Work on the case against bankrupt Glitnir Bank is going well, according to Iceland’s special prosecutor; who says that 134 people have been questioned in the last six days.
The interrogations come in the wake of the arrest of former Glitnir CEO Lárus Welding and two of his former colleagues earlier this month.
Special prosecutor Ólafur Þór Hauksson and his team have been investigating breaches of the law in the run up to the Icelandic banking crash for three years and many of the cases under investigation are directly or indirectly related to the three major fallen banks, Glitnir, Landsbanki and Kaupþing.
Ólafur told RÚV’s Kastljós current affairs programme that several cases relate to alleged money laundering, when funds were transferred between accounts between undefined individuals or companies.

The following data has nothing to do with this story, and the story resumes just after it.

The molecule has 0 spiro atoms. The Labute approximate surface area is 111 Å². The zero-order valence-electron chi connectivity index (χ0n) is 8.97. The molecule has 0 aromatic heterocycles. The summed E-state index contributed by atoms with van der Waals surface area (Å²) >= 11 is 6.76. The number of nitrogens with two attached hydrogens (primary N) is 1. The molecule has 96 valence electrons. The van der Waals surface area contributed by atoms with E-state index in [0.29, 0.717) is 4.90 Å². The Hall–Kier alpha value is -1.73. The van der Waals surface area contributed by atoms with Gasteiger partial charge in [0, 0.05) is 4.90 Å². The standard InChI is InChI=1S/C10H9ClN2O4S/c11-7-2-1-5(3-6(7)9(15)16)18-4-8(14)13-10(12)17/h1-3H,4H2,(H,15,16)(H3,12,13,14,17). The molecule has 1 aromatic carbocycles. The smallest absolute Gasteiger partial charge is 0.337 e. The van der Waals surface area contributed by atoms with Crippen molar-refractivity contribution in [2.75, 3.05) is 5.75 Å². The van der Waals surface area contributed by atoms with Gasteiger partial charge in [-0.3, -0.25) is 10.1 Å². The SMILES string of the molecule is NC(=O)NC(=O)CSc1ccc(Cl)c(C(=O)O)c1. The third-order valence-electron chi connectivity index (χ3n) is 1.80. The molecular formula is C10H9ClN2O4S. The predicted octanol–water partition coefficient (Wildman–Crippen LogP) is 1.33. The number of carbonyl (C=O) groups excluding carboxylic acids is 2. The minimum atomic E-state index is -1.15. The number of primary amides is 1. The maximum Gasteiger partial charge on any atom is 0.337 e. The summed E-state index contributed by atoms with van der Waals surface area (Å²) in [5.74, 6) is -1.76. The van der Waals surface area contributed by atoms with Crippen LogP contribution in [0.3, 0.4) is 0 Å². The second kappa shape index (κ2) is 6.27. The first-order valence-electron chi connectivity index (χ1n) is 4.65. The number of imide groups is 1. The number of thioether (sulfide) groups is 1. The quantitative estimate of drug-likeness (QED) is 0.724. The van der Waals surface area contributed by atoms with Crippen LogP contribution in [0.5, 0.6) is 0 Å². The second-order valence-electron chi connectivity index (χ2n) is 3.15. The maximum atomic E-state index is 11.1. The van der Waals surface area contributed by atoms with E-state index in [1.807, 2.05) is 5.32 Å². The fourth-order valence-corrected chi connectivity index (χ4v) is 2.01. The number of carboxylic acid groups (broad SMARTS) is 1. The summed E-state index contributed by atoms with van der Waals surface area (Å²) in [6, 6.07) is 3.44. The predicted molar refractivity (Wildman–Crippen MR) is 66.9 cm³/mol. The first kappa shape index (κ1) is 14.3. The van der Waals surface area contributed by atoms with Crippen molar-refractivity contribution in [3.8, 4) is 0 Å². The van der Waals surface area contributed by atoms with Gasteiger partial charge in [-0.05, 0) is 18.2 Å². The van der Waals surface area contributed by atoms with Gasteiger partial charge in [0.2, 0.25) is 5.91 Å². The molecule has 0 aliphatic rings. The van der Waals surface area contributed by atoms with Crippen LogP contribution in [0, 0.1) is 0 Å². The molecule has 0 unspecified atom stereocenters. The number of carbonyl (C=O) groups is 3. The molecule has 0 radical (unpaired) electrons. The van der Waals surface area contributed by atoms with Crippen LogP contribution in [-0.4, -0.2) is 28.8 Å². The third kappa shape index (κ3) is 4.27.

He said that although some of the money laundering cases potentially relate directly to the banks, his office’s use of phone tapping has stopped since the practice became public knowledge and the subject of national discussion. Evidence gathered that way simply dried up once people guessed their phones were tapped. Following the News of the World phone tapping revelations in the UK, Ólafur confirmed that phone taps were not used against people not directly under investigation.
Ólafur Þór still expects his 90-strong team of investigators will be able to finish their investigations in 2014; but warned that 2012 will be extremely busy.